Predictive Models of Skeletal Developmental Defects from ToxCast High-Throughput Screening Data   Ahir BK1, Sipes NS1, Baker NC2, Leung MCK1, Dewoskin RS3, Spencer RM2, Judson RS1, Martin MT1, Knudsen TB1. 1National Center for Computational Toxicology, US Environmental Protection Agency, Office of Research and Development, Research Triangle Park, NC, United States, 2 Lockheed Martin, Research Triangle Park, NC, United States, 3National Center for Environmental Assessment, Research Triangle Park, NC, United States. Unique Susceptibility of the Rat to Leydig Cell Tumors Mediated by Pronamide-Induced Testosterone Metabolism   Rasoulpour RJ1,2, Andrus AK1, Marty S1, Zhang F1, Thomas J1, Lebaron MJ1, Papineni S2, Pottenger LH1, Hannas BR1, Eisenbrandt DL2. 1The Dow Chemical Company, Midland, MI, United States, 2Dow AgroSciences, Indianapolis, IN, United States. Mechanisms in Distal Reproductive Tract Development   Zhao F1, Li R1, Dudley EA1, Zhou J1, Huang S2, Ye X1. 1University of Georgia, Athens, GA, United States, 2Georgia Regents University, Augusta, GA, United States. Juvenile Toxicity Assessment of a Novel Antihyperglycemic Agent in Post-Weaned Rats   De Schaepdrijver LM1, Stannard D2, De Jonghe S1, Proctor J3, Bailey GP1, Mamidi R3, Johnson MD3. 1Preclinical Development and Safety, Janssen Research and Development, Beerse, Belgium, 2Huntingdon Life Sciences Ltd., Eye, Suffolk, United Kingdom, 3Preclinical Development and Safety, Janssen Research and Development, Raritan, United States. Epigenetic Modifications of Histone H3 in Brains of Fetal DNA Repair-Deficient Oxoguanine Glycosylase 1 (ogg1) Knockout Mice Exposed Once In Utero to Ethanol   Bhatia S1, Shapiro AM1, Wells PG1,2. 1Department of Pharmaceutical Sciences, University of Toronto, Toronto, ON, Canada, 2Department of Pharmacology and Toxicology, University of Toronto, Toronto, ON, Canada. Activation of Human Peroxisome Proliferator-Activated ReceptorGamma (PPARγ) by House Dust Extracts   Wolf CJ1, Fang M2, Stapleton HM2, Abbott BD1. 1Toxicity Assessment Division, NHEERL, ORD, US EPA, Research Triangle Park, NC, United States, 2Nicholas School of the Environment, Duke University, Durham, NC, United States.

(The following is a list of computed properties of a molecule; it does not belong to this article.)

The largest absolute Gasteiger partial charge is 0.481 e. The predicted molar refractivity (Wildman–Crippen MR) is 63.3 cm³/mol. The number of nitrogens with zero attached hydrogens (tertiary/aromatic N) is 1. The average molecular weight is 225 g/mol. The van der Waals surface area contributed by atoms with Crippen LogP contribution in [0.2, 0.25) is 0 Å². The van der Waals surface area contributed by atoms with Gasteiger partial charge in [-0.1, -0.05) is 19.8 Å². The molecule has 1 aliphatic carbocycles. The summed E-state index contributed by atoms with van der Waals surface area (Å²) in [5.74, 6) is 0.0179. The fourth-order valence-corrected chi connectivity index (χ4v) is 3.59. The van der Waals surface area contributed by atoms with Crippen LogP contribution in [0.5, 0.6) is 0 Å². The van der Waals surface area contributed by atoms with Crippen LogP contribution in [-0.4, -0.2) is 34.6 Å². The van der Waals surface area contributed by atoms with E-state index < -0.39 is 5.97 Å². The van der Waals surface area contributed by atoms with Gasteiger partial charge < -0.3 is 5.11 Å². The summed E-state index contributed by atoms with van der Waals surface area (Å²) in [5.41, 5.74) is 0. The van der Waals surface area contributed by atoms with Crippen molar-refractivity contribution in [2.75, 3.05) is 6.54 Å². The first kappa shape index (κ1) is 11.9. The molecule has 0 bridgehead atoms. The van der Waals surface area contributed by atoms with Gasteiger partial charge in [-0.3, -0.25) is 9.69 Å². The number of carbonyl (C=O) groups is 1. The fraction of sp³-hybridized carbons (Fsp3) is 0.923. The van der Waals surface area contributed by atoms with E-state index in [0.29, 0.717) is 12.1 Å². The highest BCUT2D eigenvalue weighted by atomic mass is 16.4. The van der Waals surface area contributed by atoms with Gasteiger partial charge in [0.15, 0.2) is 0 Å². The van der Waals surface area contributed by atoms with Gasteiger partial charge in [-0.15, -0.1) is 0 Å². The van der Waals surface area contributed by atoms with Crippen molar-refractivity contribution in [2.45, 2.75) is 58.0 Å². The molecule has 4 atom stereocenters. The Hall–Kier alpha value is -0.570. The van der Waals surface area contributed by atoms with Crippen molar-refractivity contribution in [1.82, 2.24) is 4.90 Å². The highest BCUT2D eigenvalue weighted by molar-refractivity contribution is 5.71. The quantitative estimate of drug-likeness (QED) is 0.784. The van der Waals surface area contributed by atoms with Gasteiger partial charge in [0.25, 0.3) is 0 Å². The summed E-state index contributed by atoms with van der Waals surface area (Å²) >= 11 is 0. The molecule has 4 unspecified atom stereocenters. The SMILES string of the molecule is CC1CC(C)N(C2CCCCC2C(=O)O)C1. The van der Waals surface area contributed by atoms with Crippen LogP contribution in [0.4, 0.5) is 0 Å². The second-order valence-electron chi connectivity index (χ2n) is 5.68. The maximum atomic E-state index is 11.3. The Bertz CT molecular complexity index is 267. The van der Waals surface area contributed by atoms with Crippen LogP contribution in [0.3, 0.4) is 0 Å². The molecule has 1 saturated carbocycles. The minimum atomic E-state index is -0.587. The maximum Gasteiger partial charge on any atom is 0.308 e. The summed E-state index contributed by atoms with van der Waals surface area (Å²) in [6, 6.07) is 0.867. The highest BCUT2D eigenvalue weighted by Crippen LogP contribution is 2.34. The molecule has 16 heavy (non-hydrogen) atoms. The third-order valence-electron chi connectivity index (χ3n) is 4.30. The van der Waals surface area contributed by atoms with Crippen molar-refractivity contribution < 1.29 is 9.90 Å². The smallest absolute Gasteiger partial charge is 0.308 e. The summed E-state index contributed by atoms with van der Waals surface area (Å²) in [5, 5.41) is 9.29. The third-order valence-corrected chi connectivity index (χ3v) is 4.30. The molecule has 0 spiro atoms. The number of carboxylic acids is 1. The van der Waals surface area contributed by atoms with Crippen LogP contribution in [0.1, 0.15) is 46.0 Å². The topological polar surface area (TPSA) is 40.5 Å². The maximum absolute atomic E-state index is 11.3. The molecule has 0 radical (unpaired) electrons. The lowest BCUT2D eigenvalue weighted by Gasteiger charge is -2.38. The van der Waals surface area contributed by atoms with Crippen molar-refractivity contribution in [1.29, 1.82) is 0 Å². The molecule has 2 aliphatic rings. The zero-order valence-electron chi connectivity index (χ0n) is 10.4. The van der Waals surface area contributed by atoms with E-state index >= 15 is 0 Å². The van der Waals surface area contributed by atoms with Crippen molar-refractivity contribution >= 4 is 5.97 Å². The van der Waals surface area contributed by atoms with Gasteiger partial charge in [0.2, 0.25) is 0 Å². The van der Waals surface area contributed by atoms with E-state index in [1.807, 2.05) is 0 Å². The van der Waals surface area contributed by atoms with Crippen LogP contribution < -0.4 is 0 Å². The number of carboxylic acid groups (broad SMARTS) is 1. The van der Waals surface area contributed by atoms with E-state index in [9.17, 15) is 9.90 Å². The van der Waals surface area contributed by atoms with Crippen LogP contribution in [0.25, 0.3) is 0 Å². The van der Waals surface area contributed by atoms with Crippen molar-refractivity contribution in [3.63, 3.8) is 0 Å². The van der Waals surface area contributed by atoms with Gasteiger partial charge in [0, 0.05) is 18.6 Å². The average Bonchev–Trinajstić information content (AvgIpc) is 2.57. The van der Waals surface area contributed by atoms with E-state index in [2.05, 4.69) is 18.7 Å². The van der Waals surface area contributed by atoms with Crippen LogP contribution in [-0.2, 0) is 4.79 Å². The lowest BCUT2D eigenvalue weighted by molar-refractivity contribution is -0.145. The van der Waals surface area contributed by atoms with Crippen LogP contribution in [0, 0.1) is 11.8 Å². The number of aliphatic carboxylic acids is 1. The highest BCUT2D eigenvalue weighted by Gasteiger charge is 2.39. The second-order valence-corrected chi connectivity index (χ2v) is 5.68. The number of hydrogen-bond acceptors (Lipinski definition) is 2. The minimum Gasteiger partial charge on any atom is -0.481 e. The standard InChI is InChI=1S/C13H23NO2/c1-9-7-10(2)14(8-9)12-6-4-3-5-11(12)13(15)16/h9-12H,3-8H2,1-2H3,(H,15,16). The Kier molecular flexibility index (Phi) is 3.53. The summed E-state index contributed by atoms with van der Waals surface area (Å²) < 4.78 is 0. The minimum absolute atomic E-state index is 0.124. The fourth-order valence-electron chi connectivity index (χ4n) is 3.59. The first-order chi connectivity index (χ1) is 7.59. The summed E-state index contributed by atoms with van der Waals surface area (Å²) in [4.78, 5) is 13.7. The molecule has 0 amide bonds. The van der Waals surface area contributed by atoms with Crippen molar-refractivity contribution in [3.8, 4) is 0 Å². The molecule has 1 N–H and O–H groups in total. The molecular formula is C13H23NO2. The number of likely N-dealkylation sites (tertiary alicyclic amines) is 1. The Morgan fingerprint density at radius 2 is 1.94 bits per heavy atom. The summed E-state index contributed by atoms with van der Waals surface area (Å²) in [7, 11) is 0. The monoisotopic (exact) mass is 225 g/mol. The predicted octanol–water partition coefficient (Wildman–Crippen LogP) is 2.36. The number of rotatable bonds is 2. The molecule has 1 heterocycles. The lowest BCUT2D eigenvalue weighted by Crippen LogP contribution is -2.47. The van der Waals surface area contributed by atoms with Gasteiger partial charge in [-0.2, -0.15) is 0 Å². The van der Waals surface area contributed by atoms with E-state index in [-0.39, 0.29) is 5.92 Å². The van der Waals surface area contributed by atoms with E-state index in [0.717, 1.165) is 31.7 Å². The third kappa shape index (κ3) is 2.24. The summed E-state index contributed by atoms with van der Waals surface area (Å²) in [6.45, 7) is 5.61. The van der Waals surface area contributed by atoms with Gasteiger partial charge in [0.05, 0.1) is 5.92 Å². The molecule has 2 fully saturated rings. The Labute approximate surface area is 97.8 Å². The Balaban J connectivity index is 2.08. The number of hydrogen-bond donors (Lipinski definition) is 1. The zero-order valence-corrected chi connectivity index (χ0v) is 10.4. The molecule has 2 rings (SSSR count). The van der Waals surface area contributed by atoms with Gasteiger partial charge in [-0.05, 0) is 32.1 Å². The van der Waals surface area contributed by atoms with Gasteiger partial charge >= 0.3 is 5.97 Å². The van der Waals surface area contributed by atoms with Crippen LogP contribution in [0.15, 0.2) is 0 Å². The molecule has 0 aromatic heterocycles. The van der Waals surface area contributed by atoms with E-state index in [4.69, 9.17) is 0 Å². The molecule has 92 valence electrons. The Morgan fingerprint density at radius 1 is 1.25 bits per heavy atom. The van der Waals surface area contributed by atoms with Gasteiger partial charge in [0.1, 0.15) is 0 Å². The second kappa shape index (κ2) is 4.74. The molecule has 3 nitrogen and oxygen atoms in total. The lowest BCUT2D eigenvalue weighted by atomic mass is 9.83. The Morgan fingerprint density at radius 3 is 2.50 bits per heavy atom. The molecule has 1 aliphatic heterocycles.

12:00 Noon–1:30 PM LUNCH ON YOUR OWN 12:00 Noon–1:30 PM PAST PRESIDENTS’ AND HONOREES’ LUNCHEON (By Invitation Only)—Juniper 12:00 Noon–1:30 PM PUBLIC AFFAIRS COMMITTEE—Laurel 12:00 Noon–1:30 PM PUBLICATIONS COMMITTEE—Evergreen Ballroom G

1:30 PM–2:30 PM ELSEVIER DISTINGUISHED LECTURER (JOINT WITH NBTS)—Grand Ballroom E Epigenetic Mechanisms in Intellectual Developmental Disabilities (L4)